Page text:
David: Right, exactly. I know that one of the consistent postings on our message boards that we have about cameras and phones and other gadgets on frommers.com is this complaint that they didn't get their phone in time. And I think that's sort of relative in people's minds, how quickly they think they can get the equipment they're renting. So it's good to know that -- allow two weeks for a standard company, a month for eBay.
Sascha: Yeah. If you decide to go without a phone and you still want to make calls home, you do have options. A lot of people on the message boards, I've noticed, still like using calling cards from pay phones.
David: Right.
Sascha: And pay phones are becoming a lot less common across most of the world, because almost everybody has cell phones now.
David: Right.
Sascha: But for a really light-duty, outgoing-calls-only solution, you can get calling cards, once more at those tobacco shops, that are pretty cheap and will let you make a couple of calls. Or sometimes you can go into Internet cafe and use a service like Skype, where the calls are free but you'll be paying for the computer time.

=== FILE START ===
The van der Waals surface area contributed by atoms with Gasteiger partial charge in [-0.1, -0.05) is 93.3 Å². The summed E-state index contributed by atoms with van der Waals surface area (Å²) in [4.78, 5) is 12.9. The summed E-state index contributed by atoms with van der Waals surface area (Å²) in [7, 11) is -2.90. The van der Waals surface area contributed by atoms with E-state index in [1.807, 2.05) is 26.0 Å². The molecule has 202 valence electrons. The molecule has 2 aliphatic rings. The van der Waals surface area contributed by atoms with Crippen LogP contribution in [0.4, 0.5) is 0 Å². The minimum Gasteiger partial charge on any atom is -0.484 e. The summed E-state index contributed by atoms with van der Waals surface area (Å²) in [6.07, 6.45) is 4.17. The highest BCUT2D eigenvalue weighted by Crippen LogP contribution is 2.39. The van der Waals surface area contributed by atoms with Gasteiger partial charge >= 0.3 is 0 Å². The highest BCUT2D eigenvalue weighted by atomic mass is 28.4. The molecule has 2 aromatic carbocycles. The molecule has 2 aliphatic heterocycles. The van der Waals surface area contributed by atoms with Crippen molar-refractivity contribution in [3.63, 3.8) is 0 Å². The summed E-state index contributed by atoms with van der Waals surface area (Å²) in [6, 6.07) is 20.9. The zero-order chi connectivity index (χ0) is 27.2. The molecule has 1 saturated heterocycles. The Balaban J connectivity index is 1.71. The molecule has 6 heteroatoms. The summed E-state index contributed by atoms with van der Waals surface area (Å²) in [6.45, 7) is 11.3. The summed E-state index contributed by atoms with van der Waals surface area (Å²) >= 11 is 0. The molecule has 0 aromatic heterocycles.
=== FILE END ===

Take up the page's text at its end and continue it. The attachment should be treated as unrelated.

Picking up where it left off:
David: Exactly, so you can go into an Internet cafe and pay like 5 euro for a half an hour to have access to Skype.
Sascha: Right. And the question there is that you have to find an Internet cafe that supports Skype, because they may or may not allow some programs on some machines, and we're getting back to the reason why I prefer to bring a cell phone, because it's in my control.
David: Right. Exactly, and if you're using Skype, which I am using Skype right now to talk to you, you're going to be talking out loud in a space, so if you're doing this in an Internet cafe...I've never been in an Internet cafe where they have private booths.
Sascha: That's an excellent point.